On Saturday, models with severe slicked back hair in fitted blazers of light-weight wools and Prince of Wales check set the strict, conservative tone.
Indeed, there was nothing revolutionary here.
Van Assche's design approach follows the philosophy: "If it ain't broke, don't fix it."
He reworked many ideas from last season's much lauded show: marrying tailored military uniforms and sportswear.
If Van Assche's aim was to create a salable, gentle evolution in his style, he succeeded.
The differences were subtle.
"It's my first show where there is no black, blue is the new way of doing black," said Van Assche.
The show's other new element was its assault of buttons: silver buttons, black buttons — all engraved with Christian Dior's coat of arms — peppering single and double breasted suits with stronger shoulders.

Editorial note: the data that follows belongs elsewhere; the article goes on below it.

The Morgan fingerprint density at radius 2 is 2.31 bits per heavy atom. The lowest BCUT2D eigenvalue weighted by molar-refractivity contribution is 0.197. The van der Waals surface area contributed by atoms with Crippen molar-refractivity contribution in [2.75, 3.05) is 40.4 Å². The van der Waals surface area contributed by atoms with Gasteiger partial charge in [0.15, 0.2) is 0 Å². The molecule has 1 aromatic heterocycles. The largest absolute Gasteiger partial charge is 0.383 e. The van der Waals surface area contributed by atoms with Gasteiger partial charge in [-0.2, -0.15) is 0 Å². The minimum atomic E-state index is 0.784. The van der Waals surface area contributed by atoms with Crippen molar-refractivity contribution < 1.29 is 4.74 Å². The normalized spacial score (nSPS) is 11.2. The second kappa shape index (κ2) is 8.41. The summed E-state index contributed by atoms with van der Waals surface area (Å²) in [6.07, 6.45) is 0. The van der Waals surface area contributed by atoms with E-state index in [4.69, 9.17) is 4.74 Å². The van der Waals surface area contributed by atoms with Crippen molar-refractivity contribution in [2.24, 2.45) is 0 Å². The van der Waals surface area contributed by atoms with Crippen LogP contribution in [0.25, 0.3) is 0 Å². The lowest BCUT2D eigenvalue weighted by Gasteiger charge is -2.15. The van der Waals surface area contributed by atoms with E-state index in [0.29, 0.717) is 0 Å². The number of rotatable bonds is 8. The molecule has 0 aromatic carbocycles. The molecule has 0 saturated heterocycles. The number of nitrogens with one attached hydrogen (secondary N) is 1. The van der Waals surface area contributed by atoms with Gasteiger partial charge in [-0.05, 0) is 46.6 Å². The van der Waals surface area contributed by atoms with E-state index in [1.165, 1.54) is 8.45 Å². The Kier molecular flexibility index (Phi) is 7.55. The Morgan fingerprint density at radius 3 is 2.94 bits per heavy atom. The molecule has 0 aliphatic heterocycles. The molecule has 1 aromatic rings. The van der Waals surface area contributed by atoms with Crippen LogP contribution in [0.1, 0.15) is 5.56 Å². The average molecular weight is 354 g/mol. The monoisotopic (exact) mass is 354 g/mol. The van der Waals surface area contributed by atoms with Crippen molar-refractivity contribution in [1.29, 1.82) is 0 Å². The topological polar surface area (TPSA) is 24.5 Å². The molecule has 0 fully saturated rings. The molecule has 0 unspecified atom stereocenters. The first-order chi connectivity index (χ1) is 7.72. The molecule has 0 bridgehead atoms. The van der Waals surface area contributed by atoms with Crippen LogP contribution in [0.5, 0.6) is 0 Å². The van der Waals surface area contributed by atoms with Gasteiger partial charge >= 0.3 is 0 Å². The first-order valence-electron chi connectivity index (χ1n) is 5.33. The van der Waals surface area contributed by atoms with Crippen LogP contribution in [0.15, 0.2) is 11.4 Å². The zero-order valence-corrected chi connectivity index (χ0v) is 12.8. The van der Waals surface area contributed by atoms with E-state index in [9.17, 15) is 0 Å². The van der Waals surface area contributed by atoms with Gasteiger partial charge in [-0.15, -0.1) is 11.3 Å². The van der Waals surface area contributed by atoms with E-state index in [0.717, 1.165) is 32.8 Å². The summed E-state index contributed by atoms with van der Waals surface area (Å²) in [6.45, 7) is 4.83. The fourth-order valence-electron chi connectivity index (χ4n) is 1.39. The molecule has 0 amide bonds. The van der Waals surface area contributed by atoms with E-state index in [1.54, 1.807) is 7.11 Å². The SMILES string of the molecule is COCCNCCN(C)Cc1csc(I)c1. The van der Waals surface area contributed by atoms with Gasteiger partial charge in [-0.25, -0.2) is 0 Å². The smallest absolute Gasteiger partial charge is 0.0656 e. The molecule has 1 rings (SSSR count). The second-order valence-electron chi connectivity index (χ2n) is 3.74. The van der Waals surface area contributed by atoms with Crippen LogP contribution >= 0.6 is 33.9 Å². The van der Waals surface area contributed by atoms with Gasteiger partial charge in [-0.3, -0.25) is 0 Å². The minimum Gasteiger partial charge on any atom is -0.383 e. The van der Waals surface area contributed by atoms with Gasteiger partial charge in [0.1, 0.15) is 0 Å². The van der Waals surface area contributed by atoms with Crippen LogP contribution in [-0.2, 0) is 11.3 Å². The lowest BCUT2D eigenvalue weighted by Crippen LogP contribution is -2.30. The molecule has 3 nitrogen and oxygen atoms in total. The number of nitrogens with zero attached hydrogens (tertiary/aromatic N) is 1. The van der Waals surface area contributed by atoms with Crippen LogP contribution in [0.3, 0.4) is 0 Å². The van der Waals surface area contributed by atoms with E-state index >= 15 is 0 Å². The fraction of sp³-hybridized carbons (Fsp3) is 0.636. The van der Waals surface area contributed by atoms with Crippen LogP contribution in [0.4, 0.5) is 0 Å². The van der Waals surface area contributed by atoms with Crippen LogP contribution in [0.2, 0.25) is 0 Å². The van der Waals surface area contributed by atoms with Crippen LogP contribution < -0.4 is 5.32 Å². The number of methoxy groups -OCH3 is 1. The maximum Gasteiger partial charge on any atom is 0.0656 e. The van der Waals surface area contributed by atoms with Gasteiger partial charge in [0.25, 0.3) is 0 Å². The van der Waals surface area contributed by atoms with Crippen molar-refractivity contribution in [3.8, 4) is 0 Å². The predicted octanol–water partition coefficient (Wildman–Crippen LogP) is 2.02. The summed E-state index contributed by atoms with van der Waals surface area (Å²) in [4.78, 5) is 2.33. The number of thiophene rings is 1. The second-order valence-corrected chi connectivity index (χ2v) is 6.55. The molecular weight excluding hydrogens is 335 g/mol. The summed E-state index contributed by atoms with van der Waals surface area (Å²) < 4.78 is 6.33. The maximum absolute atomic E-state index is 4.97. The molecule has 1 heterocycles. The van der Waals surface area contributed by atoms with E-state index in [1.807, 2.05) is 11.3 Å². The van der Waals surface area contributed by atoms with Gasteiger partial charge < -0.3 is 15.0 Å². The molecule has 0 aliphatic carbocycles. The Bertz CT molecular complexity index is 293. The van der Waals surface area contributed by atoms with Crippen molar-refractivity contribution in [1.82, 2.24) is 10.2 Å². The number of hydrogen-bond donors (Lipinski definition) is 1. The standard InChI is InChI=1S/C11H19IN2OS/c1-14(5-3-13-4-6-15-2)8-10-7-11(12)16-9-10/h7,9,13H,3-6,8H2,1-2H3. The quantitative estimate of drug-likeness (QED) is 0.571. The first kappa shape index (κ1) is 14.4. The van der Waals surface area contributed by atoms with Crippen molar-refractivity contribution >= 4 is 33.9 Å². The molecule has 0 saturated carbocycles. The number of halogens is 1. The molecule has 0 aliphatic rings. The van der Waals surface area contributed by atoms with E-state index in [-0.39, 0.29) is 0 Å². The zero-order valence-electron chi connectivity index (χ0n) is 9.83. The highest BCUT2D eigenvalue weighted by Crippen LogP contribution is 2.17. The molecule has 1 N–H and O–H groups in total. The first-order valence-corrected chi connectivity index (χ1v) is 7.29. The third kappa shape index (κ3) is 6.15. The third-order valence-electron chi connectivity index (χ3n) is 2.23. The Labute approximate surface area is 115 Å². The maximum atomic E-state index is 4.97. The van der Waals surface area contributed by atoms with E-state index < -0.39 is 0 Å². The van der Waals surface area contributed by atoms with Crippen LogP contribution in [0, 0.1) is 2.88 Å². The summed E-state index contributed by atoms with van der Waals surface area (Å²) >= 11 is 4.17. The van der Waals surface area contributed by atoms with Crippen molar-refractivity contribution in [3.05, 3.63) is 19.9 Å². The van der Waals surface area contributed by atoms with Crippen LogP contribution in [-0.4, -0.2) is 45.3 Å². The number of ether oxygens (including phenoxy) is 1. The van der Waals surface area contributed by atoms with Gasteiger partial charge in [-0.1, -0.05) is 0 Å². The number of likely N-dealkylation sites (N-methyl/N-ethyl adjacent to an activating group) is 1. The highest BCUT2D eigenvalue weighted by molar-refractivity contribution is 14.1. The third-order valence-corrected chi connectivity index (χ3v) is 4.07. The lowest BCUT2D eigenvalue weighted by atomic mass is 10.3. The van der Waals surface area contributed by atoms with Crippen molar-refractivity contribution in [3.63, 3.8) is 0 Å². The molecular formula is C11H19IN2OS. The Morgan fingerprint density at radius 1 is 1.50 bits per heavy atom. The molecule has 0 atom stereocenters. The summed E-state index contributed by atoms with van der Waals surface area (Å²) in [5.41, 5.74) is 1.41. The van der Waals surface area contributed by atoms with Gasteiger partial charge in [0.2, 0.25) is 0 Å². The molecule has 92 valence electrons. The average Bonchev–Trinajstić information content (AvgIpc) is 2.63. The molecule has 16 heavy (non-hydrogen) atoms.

One of the most striking looks added a much-needed drop of fun: sporty sheer nylon mesh in highly tailored blazers and coats.
Dior Homme continued to trumpet its signature chic, fitted silhouette, bucking this season's look of elongated and oversized form.
"I've noticed clothes can be fitted and comfortable at the same time," added Van Assche. "It's not about doing ballooning volumes."
At which point an incredibly skinny Sharon Stone came to give him a kiss.
When you're as influential as Dior, you don't need to follow trends.
Thomas Adamson can be followed at http://Twitter.com/ThomasAdamsonAP